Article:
Invasive Weeds, Wildfire, and Rancher Decision Making in the Great Basin
AbstractA numerical dynamic model is developed to characterize the decision problem of a rancher operating on rangelands in northern Nevada that are affected by invasive annual grasses and wildfire. The model incorporates decisions about herd size management of a cow-calf operation and fuels treatment to reduce the size of rangeland wildfires. Currently, high transactions costs to obtain permits to implement land treatments on federally-owned rangeland appear to limit rancher involvement. The results of the model suggest that, even if the transactions are removed, ranch income motives alone are likely insufficient for private ranchers to adopt preventative land treatments. The current treatment cost ($20 per acre at the minimum) appears to be prohibitively expensive relative to the benefits derived from the treatments under the low-productivity, semi-arid rangeland conditions.
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Bibliographic InfoPaper provided by University of Nevada, Reno, Department of Economics & University of Nevada, Reno , Department of Resource Economics in its series Working Papers with number 09-004.
Length: 25 pages
Date of creation: Nov 2009
Date of revision:
Rangeland management; Stochastic dynamic programming; Ranching; Wildfire; Invasive grasses; Rangeland ecosystem benefits; Cow-calf operation;
Other versions of this item:
- Kobayashi, Mimako & Harris, Thomas R. & Rollins, Kimberly S., 2009. "Invasive Weeds, Wildfire, and Rancher Decision Making in the Great Basin," 2009 Annual Meeting, July 26-28, 2009, Milwaukee, Wisconsin 49365, Agricultural and Applied Economics Association.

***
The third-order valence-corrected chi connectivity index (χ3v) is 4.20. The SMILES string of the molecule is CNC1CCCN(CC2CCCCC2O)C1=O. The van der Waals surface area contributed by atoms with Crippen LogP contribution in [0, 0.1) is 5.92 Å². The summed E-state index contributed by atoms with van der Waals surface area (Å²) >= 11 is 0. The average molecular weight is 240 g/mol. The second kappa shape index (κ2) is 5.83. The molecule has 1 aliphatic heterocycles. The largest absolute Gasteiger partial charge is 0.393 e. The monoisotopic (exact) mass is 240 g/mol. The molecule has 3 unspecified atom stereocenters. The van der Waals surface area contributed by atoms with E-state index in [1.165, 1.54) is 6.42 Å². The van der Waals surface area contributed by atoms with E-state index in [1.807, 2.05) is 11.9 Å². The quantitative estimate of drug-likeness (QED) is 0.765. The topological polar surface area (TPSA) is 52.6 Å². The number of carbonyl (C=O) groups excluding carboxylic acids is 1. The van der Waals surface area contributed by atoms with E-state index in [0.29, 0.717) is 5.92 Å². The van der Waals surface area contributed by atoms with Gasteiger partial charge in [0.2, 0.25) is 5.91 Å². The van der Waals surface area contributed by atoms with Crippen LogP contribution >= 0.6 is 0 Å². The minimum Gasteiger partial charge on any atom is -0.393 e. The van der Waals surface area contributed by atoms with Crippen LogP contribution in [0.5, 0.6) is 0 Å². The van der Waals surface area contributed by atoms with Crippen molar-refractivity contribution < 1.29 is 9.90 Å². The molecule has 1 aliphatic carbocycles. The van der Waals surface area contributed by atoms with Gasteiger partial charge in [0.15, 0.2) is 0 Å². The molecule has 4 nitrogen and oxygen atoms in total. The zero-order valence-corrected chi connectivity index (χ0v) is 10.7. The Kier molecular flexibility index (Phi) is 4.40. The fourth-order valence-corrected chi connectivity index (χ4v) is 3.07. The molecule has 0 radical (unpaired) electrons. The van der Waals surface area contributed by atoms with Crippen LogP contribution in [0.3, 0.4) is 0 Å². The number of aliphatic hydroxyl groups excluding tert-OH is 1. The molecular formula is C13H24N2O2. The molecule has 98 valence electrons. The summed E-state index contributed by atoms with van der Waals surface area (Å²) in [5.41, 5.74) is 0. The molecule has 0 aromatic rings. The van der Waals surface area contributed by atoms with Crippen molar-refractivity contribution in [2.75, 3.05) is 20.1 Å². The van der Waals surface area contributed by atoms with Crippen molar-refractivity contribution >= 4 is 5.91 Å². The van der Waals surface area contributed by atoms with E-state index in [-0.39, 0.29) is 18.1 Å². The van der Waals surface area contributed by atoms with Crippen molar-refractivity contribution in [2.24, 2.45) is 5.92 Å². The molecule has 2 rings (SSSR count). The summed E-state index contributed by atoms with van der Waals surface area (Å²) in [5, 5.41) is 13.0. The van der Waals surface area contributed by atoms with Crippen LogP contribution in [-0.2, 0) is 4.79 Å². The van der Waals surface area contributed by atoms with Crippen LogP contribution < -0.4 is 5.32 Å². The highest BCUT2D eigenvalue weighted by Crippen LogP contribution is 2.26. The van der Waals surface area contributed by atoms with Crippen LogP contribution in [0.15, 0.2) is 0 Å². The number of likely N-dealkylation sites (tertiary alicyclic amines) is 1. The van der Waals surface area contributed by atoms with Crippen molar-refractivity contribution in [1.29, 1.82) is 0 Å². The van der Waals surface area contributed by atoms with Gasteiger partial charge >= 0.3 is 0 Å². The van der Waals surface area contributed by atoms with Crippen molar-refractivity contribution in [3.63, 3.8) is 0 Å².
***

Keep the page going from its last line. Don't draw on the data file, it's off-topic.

- Q12 - Agricultural and Natural Resource Economics; Environmental and Ecological Economics - - Agriculture - - - Micro Analysis of Farm Firms, Farm Households, and Farm Input Markets
- Q24 - Agricultural and Natural Resource Economics; Environmental and Ecological Economics - - Renewable Resources and Conservation - - - Land
- Q34 - Agricultural and Natural Resource Economics; Environmental and Ecological Economics - - Nonrenewable Resources and Conservation - - - Natural Resources and Domestic and International Conflicts
- Q57 - Agricultural and Natural Resource Economics; Environmental and Ecological Economics - - Environmental Economics - - - Ecological Economics
- C61 - Mathematical and Quantitative Methods - - Mathematical Methods; Programming Models; Mathematical and Simulation Modeling - - - Optimization Techniques; Programming Models; Dynamic Analysis
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- Emilio A. Laca, 2007. "Stochastic Rangeland Use under Capital Constraints," American Journal of Agricultural Economics, Agricultural and Applied Economics Association, vol. 89(3), pages 805-817.
- Stephen F. Hamilton & Terry L. Kastens, 2000. "Does Market Timing Contribute to the Cattle Cycle?," American Journal of Agricultural Economics, Agricultural and Applied Economics Association, vol. 82(1), pages 82-96.
- Dayuan Hu & Richard Ready & Angelos Pagoulatos, 1997. "Dynamic Optimal Management of Wind-Erosive Rangelands," American Journal of Agricultural Economics, Agricultural and Applied Economics Association, vol. 79(2), pages 327-340.
- Mark E. Eiswerth & G. Cornelis van Kooten, 2002. "Uncertainty, Economics, and the Spread of an Invasive Plant Species," American Journal of Agricultural Economics, Agricultural and Applied Economics Association, vol. 84(5), pages 1317-1322.
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